Age Islam Special Correspondent
02 December 2019
The immediate response of the Muslim community to the Supreme Court
verdict on Ayodhya was a sense of relief. There was a great deal of fear and
uncertainty all around before the verdict as to what will happen if the Supreme
Court does do real justice and give the Babri land to its rightful owners, the
Muslims, who had prayed in the mosque for almost 500 years. So, the judgement
was by and large welcomed as a great conflict resolution in view of the
But now, politicians of various affiliations have started coming out and
seeking to revive discord that helps them keep their politics in the limelight.
Anniversary of Babri Masjid demolition—is around the corner. Before this Black
Day falls, we Muslims should have consistently been advised by our community
leaders and Islamic bodies to bury the hatchet for our own progress. But to our
disappointment, Jamiat Ulama-i-Hind (JuH) will file a review petition in the
Supreme Court seeking review of the Ayodhya verdict on the very Black Day. The
petition will be filed through the Jamiat’s UP general secretary, Maulana
Ashhad Rasheedi, one of the 10 litigants from the Muslim side in the Ayodhya
case. Maulana Wali Rahmani, general secretary of All India Muslim Personal Law
Board (AIMPLB) claimed on Sunday that “99% of Muslims stand with the review
petition”, a press statement which does not stand to scrutiny. An
inconsistently changing dynamics in the position of Islamic bodies like the JuH
and AIMPLB during the past weeks—before and after the Ayodhya verdict, reek of
serious intellectual disturbance, internal disagreements and lack of collective
consciousness. This also shows how the Ulema fraternity has come at loggerheads
with the Islamist politicians in the community.
For instance, Ilyas Azmi, former two-time MP from Uttar Pradesh and one
of the Aam Aadmi Party's founder-members who quit the party alleging that it
was “ignoring Muslims”, has now severely criticised the Ulema fraternity of the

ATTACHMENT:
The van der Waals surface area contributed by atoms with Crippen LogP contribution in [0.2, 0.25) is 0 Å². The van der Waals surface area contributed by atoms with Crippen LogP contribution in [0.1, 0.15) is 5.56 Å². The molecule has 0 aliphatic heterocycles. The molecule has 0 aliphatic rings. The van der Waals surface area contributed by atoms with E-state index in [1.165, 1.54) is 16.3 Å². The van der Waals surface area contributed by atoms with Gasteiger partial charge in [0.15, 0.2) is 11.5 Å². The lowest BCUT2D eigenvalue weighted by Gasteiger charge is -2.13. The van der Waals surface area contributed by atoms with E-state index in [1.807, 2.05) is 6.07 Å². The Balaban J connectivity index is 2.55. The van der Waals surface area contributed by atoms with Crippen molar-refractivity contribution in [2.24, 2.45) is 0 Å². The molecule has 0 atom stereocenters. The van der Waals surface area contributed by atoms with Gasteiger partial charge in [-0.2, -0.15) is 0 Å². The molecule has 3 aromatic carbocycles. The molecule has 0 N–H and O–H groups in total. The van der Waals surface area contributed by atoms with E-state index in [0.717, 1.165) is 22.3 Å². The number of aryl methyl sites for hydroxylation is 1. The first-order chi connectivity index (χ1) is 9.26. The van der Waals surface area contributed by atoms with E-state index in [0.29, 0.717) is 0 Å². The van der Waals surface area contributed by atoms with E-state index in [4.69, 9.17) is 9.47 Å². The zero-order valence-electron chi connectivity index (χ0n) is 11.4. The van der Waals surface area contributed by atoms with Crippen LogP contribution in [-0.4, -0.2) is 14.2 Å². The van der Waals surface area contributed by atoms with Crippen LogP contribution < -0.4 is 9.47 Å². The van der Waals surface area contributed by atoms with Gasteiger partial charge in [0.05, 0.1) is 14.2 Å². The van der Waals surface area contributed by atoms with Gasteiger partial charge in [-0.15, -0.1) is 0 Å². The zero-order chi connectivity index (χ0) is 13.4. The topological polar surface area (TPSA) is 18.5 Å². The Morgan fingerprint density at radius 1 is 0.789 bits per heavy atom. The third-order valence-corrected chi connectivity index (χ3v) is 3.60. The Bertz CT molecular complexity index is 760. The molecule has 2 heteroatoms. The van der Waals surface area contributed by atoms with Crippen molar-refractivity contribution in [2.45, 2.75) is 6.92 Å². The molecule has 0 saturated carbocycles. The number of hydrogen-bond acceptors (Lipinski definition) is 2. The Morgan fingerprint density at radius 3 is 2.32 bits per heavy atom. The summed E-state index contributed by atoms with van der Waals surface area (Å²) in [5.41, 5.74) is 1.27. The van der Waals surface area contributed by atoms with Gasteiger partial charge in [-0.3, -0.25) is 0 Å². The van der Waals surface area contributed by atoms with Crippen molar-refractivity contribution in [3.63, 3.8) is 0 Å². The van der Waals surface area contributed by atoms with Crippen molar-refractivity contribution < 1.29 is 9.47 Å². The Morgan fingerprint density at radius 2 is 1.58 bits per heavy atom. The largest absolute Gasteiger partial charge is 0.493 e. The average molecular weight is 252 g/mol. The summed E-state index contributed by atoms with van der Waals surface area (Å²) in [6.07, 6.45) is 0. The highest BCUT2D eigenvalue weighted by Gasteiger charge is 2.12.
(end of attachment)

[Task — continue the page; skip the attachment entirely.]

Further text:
Indian Muslim community.
In his opinion piece in the Urdu daily, Akhbar e Mashriq, which has itself been quite critical of the
Supreme Court Ayodhya verdict, Azmi has castigated some Ulema and imams for
their ‘deafening silence’ or ‘un-Islamic’ stances on the verdict. Headlined in
the standardised Urdu tenor as “Aye Kushta-e-Sultani-o-Mullai-o-Peeri”,
his article appeared in the daily as a sharp rebuttal to the leading Ulema and
Islamic clerics in India who the author accuses of being either ‘hypocrites’ (Munafiq)
or rapacious sellers of the Babri mosque (‘Babri Farosh’). Azmi writes:
“Hypocrites have existed in the community since the Prophetic times throughout
the Islamic history but now our mothers have given birth to hypocrites not only
in the forms of Waseem Rizvi and Zafar Farooqi, but also in the circles of
Deoband Sharif, Bareilly Sharif and Nadwa Sharif. Successors of Abdullah bin
Ubbay have emerged in these institutions and are not just indulged in
illegitimacies and internal mischief, but rather they are getting more honoured
Azmi cites an instance from the 1935 incident in Punjab, now in
Pakistan, where a Naqshbandi Sufi cleric and mass leader of the traditional
Barelvi Muslims of South Asia, Pir Syed Jamaat Ali Shah was accused of handing
over a land of mosque to the Gurduwara Shahid Gunj, which exists even today.
The case is historically known as Masjid Shaheed Ganj vs. Shiromani Gurdwara
Parbandhak Committee, Amritsar. Pir Jamaat Ali Shah was a prominent Muslim
leader in the region. The mosque was originally named Abdullah Khan Masjid and
was built by Abdullah Khan, a cook of Prince Dara Shikoh during the Mughal
reign of Shah Jahan. Later, Taru Singh, a man who supported the Sikhs fighting
the Mughals, was punished and scalped. Thus, the Sikhs declared Taru Singh as a
martyr and named the public square as the Shaheed Ganj or the martyr square.
When Bhangi Sikh Sardar conquered Lahore in 1762 and occupied the mosque,
Muslims thereafter were denied entry and prayers in the mosque, although the
Sikhs were allowed to pray. A Sikh temple known as Gurudwara Shaheed Ganj Bhai
Taru Singh was built in the courtyard and the building of the mosque was given
to the Sikh priests.
The point Ilyas Azmi tries to make in his rebuttal to the contemporary
Indian Ulema is that for 125 years in the Indian subcontinent, there has always
been a section of ‘Ulama-e-Sou’ (sinful clerics) who indulged in the
profitable Piri-Muridi (business of spiritual disciple-hood) and sold